Races of Soybean Cyst Nematode

Field populations of SCN are characterized as races 1 through 16. A race of cyst nematode is an indication of a field populations' ability to reproduce on selected soybean host differentials (a set of varieties or breeding lines). Knowing the race of cyst nematode in a given field can assist the grower in making decisions about which resistant varieties should be utilized. For example, if a field has race 1 or 3, then selection of a variety resistant to these races would be the appropriate choice. Centennial and Forrest are two examples of soybean varieties that are resistant to races 1 and 3. Centennial or Forrest, however, are susceptible to races 2 and 4.

Unfortunately, many growers have relied on resistant varieties as a sole means of controlling this pest. Continued use of one resistant variety generally results in a change in the nematode population's ability to attack "resistant varieties", referred to as a race shift. If the grower starts with race 1 and grows the variety Forrest for 3 to 5 years, the population may shift from race 1 to race 2 or 4. Thus, the grower needs to know the race of cyst nematode present in addition to the population density.

The Nematode Advisory Service (NCDA) will perform race determinations on a limited number of samples. Samples for race determinations should include soil and roots taken from several locations in a field. Assays to ascertain the race of cyst nematode need to be taken during late summer before the nematodes enter a dormant state. The Nematode Advisory Service may not designate the race, but will tell you which resistant varieties are appropriate to your situation. A new soybean variety, Delsoy 5710, is apparently resistant to all races of SCN. Delsoy 5710, however, does not have the yield potential of the older resistant varieties, so the variety resistant to the specific race present is still a desirable option for many growers. Currently, about 60% of the populations of SCN in North Carolina can be categorized as races 2 or 4. Only a very few varieties such as Delsoy 5710 or Fowler have useable levels of resistance to these races.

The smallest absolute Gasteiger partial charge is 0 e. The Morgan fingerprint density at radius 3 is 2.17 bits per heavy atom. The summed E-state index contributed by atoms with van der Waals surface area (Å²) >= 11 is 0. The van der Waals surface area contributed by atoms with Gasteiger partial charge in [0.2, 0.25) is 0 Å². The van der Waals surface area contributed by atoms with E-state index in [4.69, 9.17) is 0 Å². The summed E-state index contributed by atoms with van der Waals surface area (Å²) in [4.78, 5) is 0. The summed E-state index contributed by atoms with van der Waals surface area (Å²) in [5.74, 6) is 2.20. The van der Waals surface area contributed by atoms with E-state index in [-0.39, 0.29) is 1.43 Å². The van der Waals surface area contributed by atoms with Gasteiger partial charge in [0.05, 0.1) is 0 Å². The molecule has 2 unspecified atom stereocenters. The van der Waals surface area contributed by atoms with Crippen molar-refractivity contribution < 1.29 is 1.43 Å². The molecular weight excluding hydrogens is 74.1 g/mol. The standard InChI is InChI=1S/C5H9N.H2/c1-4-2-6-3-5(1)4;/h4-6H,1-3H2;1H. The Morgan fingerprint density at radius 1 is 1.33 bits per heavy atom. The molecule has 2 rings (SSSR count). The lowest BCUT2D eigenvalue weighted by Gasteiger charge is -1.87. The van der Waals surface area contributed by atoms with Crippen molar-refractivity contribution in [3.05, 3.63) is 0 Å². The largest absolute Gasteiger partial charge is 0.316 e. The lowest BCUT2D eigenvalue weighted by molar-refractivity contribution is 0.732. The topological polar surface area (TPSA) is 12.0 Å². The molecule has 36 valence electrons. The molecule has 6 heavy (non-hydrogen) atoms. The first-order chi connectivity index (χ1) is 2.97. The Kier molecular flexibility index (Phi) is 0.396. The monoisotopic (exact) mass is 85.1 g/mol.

Management

Management of SCN requires the development of both long- and short-term strategies which promote soybean health and minimize reproduction by this pest. Elimination of other production limitations should take first priority. Good soil fertility and sub-soiling where a hard pan is present can be especially helpful since these problems can compound the damage caused by this nematode.

Rotation: Crop rotation is an effective means of managing SCN. Planting a nonhost crop such as corn, tobacco, peanut, cotton or grain sorghum for one year can significantly reduce the SCN population. Two years of a nonhost may be necessary to reduce the SCN densities to levels which will cause no damage, especially in sandy soils. Soybean is more tolerant of SCN in heavier soils than in sandy soils, thus growing soybeans every third year may be the best option on light land; whereas, growing soybeans every other year on heavier land may be an economical solution. Some damage from SCN will generally occur in rotations of less than 3 years (soybean grown every third year), but it may be at tolerable levels.

Soybean double cropped with wheat is usually not severly damaged. A switch from a corn-wheat-soybean rotation to a corn-wheat-soybean-soybean rotation can result in severe damage to the second soybean crop. Rotation is recommended even if resistant varieties are used. Table 1 shows rotations of resistant and susceptible varieties that have proved useful if followed rigorously. The rationale behind this scheme is that resistant varieties will suppress or hold the population density of cyst nematodes at low levels so that the susceptible variety can be grown every third or fourth year. The inclusion of a nonhost as frequently as possible will reduce the nematode population density and delay the shift to a race which cannot be controlled by a resistant variety, thus prolonging the use of the resistant variety.

In situations where resistant varieties are not available, rotations in Table 2 should be considered. In general, the longer the interval between soybean crops, the higher the soybean yield. If a rotation shorter than 3 years (soybean grown every third year) is used, growers should use a maturity group V or earlier soybean variety. Early maturing varieties will not affect yield loss in the current year, but will result in lower population densities in subsequent years, and thus higher soybean yields.